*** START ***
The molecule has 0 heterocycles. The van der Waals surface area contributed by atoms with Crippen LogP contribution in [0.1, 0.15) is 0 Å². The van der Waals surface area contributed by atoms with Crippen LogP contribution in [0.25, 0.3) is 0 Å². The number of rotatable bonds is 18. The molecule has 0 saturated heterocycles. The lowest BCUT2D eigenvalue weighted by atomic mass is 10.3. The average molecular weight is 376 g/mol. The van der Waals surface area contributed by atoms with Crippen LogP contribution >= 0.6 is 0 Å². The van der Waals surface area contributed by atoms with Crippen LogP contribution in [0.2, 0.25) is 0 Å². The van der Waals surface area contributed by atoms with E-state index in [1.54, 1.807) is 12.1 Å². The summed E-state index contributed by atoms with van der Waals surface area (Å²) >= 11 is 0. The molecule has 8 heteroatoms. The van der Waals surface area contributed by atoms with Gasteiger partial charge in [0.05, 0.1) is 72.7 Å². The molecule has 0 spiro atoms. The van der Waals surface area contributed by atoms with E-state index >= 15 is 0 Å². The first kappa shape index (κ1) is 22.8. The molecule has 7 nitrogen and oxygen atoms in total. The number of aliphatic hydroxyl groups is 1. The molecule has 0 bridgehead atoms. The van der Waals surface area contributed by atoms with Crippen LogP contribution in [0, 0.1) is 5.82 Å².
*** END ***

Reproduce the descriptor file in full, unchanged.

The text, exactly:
The molecule has 0 heterocycles. The van der Waals surface area contributed by atoms with Crippen LogP contribution in [0.1, 0.15) is 0 Å². The van der Waals surface area contributed by atoms with Crippen LogP contribution in [0.25, 0.3) is 0 Å². The number of rotatable bonds is 18. The molecule has 0 saturated heterocycles. The lowest BCUT2D eigenvalue weighted by atomic mass is 10.3. The average molecular weight is 376 g/mol. The van der Waals surface area contributed by atoms with Crippen LogP contribution >= 0.6 is 0 Å². The van der Waals surface area contributed by atoms with Crippen LogP contribution in [0.2, 0.25) is 0 Å². The van der Waals surface area contributed by atoms with E-state index in [1.54, 1.807) is 12.1 Å². The summed E-state index contributed by atoms with van der Waals surface area (Å²) >= 11 is 0. The molecule has 8 heteroatoms. The van der Waals surface area contributed by atoms with Gasteiger partial charge in [0.05, 0.1) is 72.7 Å². The molecule has 0 spiro atoms. The van der Waals surface area contributed by atoms with E-state index >= 15 is 0 Å². The first kappa shape index (κ1) is 22.8. The molecule has 7 nitrogen and oxygen atoms in total. The number of aliphatic hydroxyl groups is 1. The molecule has 0 bridgehead atoms. The van der Waals surface area contributed by atoms with Crippen LogP contribution in [0, 0.1) is 5.82 Å².